Report: Intel And AMD Stagnant In Microprocessor Market

The rivalry between Intel and AMD in the semiconductor industry may have reached a standstill.

According to a report on global microprocessor industry revenue from analyst firm iSuppliissued Wednesday, the two biggest players in the chip market maintained their respective shares in the third quarter of 2010. Intel claimed 80.1 percent of global microprocessor revenue in Q3, while AMD claimed 11.3 percent.

Both companies faltered slightly compared to the second quarter of 2010. Intel lost 0.3 percent of its share from 80.4 percent in the second quarter, while AMD lost 0.2 percent from 11.5 percent. On a year-over-year basis, Intel's market share rose 0.3 percent while AMD's share was down 0.8 percent.

"In reality, the share changes in the third quarter from the two incumbents were extremely small and not at all significant," said Matthew Wilkins, principal analyst for compute platforms at iSuppli, in a statement. "What is significant, however, is that neither company has been able to take any sizable share away from the other. One reason is that each company offers well-matched competitive product portfolios. Another reason is that end markets are not undergoing significant changes in market share of product lineup that would impact microprocessor market share."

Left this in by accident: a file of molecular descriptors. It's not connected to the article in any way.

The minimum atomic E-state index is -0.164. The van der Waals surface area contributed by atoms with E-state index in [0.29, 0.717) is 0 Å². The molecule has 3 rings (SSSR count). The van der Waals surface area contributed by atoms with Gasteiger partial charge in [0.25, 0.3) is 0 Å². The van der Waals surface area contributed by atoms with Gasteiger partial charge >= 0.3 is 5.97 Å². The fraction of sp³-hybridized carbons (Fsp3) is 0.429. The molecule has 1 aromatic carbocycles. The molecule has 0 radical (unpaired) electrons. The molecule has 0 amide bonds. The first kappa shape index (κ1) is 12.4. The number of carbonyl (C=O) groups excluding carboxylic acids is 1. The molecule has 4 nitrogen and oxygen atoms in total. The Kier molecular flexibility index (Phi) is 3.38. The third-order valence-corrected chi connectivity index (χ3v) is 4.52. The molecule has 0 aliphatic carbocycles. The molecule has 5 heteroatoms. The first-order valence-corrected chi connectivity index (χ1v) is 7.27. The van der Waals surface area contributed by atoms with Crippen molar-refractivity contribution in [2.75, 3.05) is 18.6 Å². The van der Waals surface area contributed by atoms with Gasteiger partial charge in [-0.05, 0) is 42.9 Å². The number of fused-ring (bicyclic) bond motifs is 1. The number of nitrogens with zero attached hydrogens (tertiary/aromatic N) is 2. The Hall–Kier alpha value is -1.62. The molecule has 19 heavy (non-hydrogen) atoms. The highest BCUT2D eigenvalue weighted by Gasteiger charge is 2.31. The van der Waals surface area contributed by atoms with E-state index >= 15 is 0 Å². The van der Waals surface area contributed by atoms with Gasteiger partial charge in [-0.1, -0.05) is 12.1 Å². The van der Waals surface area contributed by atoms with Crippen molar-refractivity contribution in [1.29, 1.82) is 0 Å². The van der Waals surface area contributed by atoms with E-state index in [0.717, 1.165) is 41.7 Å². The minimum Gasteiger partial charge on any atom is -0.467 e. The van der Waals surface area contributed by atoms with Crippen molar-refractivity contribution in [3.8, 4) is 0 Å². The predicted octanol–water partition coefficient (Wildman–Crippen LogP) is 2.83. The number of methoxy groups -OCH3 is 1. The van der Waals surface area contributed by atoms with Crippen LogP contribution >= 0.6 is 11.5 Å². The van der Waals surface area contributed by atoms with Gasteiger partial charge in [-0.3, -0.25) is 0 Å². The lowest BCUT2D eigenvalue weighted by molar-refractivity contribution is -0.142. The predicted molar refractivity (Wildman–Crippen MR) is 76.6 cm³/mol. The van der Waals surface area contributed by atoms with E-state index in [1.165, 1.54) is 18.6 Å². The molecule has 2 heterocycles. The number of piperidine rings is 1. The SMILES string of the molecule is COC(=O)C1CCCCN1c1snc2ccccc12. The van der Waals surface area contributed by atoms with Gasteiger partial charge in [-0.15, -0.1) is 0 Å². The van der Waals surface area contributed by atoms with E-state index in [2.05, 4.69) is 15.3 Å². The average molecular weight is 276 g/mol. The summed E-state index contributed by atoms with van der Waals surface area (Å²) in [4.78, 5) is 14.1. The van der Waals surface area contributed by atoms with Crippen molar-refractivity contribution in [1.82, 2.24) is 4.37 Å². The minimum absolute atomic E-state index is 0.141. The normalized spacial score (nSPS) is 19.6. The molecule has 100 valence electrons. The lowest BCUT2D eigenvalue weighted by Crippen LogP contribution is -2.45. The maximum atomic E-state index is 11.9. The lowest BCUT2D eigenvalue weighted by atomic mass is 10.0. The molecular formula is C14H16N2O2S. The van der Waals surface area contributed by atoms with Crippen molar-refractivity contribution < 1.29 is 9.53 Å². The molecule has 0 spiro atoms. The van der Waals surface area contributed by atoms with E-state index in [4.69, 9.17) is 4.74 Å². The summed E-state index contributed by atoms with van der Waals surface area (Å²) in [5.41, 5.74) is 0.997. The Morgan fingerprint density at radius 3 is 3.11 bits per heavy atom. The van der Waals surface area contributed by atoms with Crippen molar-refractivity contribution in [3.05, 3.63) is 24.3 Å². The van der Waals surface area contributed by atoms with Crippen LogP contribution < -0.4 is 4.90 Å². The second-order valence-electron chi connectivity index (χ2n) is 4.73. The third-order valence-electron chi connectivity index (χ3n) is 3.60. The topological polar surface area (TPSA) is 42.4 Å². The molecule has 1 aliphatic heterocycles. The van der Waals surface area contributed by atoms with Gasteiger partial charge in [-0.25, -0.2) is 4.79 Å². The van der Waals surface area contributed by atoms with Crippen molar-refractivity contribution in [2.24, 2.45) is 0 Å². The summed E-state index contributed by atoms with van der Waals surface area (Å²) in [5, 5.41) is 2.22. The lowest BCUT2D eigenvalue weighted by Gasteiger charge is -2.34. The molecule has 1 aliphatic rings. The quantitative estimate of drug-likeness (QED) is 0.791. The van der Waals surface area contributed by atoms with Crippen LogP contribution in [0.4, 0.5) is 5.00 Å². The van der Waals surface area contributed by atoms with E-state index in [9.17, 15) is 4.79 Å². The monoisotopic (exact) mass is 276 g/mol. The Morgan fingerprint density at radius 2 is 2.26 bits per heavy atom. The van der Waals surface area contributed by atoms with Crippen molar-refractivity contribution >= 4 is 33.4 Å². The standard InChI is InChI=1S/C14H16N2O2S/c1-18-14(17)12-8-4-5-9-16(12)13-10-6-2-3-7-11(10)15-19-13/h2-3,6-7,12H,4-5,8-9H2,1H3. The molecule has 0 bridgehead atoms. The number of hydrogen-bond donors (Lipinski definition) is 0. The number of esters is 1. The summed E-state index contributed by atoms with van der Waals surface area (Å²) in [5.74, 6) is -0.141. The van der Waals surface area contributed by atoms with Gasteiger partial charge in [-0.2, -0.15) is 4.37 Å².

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Nor did the rest of the industry gain any ground on AMD and Intel. Overall worldwide microprocessor revenue was up 3 percent from Q2 2010 and 23 percent year-over-year. However, the combined revenue of companies other than Intel and AMD totaled 8.6 percent in Q3 2010, up 0.5 percent sequentially and 0.7 percent year-over-year.

Despite the stagnation over the past year, Wilkins believes the market for microprocessors will continue to be competitive, particularly with AMD's upcoming integrated graphics offering.

"There remains a very competitive situation between the two dominant suppliers," Wilkins said in a statement. "In particular, we look forward to seeing the effect that AMD's forthcoming Fusion products might have on the share situation for these two mega-players."

Last month, AMD shipped its first Fusion accelerated processor unit (APU), a low-power, lightweight processor code-named Zacate that was designed primarily for notebooks. AMD's Ontario APU, which will target netbooks and other small form factor devices, is scheduled to ship in 2011 along with Bulldozer, AMD's multi-threaded, high-performance x86 CPU. Bulldozer includes a 32-nm desktop version, code-named Zambezi (4, 6 or 8 core versions), and two 32-nm server editions code-named Valencia (6 or 8 cores) and Interlagos (8, 12 or 16 cores).

Next:Intel's Upcoming Graphics Solutions

Meanwhile, Intel last month began full production of its own integrated graphics solution code-named Oak Trail, which brings Intel's Atom design to tablets and is scheduled to begin shipping early next year.

The Oak Trail platform for mobile chips will combine the Atom Z670 processor and the SM35 chipset. Intel says Oak Trail processors will offer a 50 percent reduction in power consumption over its traditional PC offerings, in addition to full high-definition video viewing capability. Intel is also preparing to launch its Sandy Bridge processors, which integrate graphics processing on the central processor and includes video streaming collaboration, in the first quarter of next year.